(By Paul Luke, The Province April 21, 2014)
University of B.C. student Saniya Jamal never dreamed that stress could be such a powerful ally and such a punishing opponent.
Jamal, who graduated last year from Western University in Ontario with a BA in French and linguistics, has set her sights on winning admission to a masters of audiology program.
With only 30 spots available each year across Canada, and hundreds of applicants vying for them, audiology is a wickedly difficult program to penetrate.
The 23-year-old Richmond resident is pushing herself hard.
She takes four prerequisite courses for audiology, works 20 hours a week at a coffee shop and volunteers with the World Partnership Walk charity.
Mentally and academically, she’s thriving. Physically, the pressure can take a toll.
She sometimes has too much work to do to sleep properly. Her stressed immune system is vulnerable to colds and flus.
“I don’t really have time to think about how stressed I am,” she says.
As is the case for tens of thousands of university students across Canada, Jamal’s stress will peak this month as she writes final exams.
But stress isn’t a guest that just drops in during exam season.
Experts say stress introduces itself as a constant companion to university students from the minute they first set foot on campus and are forced to adjust to a world radically different from high school.
COLLEGE PRESSURES ADD TO STRESS OF YOUNG ADULTHOOD
Stress, experts say, rises throughout university as students juggle their course loads with financial pressures, part-time jobs, competition for marks and jobs, and high parental expectations.
Experts point to evidence that stress levels have been growing on Canadian campuses.
Dr. Su-Ting Teo, director of student health and wellness at Toronto’s Ryerson University, says universities across Canada have seen growing demand for stress counselling from students.
Counsellors are seeing more students and dealing with a growing intensity of stress-related troubles, she says.
“There’s a higher level of distress and suicidality, unfortunately, that we see coming to our counselling services across the country,” Teo says.
Almost 39 per cent of Canada’s post-secondary students say stress is affecting their performance at school, according to a nationwide survey released a year ago.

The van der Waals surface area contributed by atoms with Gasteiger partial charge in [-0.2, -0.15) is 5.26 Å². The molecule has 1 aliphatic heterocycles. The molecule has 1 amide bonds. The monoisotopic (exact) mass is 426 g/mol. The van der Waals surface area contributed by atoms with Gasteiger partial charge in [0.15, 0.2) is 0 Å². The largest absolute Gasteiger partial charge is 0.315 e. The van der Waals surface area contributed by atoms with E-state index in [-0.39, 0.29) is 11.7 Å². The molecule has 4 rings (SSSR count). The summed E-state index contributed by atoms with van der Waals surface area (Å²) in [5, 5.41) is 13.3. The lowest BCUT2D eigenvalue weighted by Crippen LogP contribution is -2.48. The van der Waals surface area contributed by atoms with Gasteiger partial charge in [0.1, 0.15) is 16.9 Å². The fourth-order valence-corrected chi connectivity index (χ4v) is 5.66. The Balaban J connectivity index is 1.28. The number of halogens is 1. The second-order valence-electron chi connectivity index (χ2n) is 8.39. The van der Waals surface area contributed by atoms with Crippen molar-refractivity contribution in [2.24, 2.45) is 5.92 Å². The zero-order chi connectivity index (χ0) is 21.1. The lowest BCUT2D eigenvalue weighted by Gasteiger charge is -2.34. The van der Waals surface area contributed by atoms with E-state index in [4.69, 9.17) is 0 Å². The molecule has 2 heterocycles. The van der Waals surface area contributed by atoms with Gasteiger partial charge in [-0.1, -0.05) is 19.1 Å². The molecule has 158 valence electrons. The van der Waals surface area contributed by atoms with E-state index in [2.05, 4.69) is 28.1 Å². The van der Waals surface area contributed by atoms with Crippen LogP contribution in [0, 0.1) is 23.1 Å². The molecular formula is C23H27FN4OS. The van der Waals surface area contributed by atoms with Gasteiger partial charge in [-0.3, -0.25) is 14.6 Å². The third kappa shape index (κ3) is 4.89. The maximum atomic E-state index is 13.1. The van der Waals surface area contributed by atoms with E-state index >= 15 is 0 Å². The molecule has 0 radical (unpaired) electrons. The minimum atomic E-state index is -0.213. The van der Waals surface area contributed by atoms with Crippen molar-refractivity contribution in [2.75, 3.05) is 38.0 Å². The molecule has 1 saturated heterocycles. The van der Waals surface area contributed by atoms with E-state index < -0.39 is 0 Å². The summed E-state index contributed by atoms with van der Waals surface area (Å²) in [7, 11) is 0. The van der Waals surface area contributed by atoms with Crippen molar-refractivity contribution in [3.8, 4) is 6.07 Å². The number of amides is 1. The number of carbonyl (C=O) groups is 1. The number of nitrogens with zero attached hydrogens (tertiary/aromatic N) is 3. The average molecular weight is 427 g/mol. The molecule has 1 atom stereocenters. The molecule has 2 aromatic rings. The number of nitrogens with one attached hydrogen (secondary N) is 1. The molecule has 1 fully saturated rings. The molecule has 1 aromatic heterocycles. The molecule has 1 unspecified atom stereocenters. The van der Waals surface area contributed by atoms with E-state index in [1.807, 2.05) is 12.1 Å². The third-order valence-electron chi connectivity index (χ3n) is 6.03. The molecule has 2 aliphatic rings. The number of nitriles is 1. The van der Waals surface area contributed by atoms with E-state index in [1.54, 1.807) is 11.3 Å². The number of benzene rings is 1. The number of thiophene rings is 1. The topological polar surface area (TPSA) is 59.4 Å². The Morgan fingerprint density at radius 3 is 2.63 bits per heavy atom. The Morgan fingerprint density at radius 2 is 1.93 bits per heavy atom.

And 54 per cent “felt things were hopeless” at some point within the previous 12 months.
“Student stress levels are troubling,” says Jonny Morris, a director with the Canadian Mental Health Association’s B.C. division.
“I find it worrying when over a third of students say stress significantly impacts their ability to perform academically.”
Young people, even without the added pressures of school, are already in one of the toughest times of their lives in terms of mental health challenges. Statistics Canada says youth aged 15 to 24 are more likely to suffer from depression, mood disorders, anxiety, panic disorders, mania, agoraphobia and substance abuse.
Ninety per cent of Canadians aged 18 to 24 say they are excessively stressed, according to a Sun Life Financial Canada survey.
Dr. Joti Samra, an adjunct psychology professor at Simon Fraser University, identifies two factors associated with post-secondary schooling that aggravate the stress of young adulthood: rising debt loads and a difficult job market for grads.
“University is a time of transition to adulthood, and the stresses associated with this transition are compounded by financial pressures and the unpredictability of the job market,” Samra says.
The jobless rate for Canadians aged 15 to 24 stands at 13.6 per cent, almost double the unemployment rate of 6.9 per cent for all ages, says Statistics Canada.
B.C. students expect to graduate with a debt of $34,886, the highest in Canada, according to a BMO survey released last year.
“Students in B.C. say they are the most stressed about their financial situation,” the bank said.
Social media can relieve students’ stress levels but can also make them worse, Samra says.
In the short term, plugging into social media can ease stress as students connect with their support network, Samra says. In the long haul, repeatedly using social media to avoid stress can be harmful, she says.
“Over the long term it amplifies a lot of the stresses that we’re trying to avoid in the first place. Those stressors build,” she says.
LACK OF COPING SKILLS AND KEEN COMPETITION
Over-protective parents may be undermining students’ ability to handle stress.
Allyson Harrison, clinical director of the assessment and resource centre at Queen’s University in Kingston, Ont., says society shields adolescents from stresses and failures.
Young people who have never experienced even minor failures often have no idea how to cope with major failures when they’re on their own, Harrison says.
“They are rightfully terrified and anxious about whether they can cope,” Harrison says.
“They never learned how to swim in the kiddie pool and now you have thrown them into the middle of the ocean and expect them to tread water and not panic.”
Keen competition for grades at university is another source of stress.
Many university students got high marks in high school but are now competing against everyone else who got high marks, Harrison says.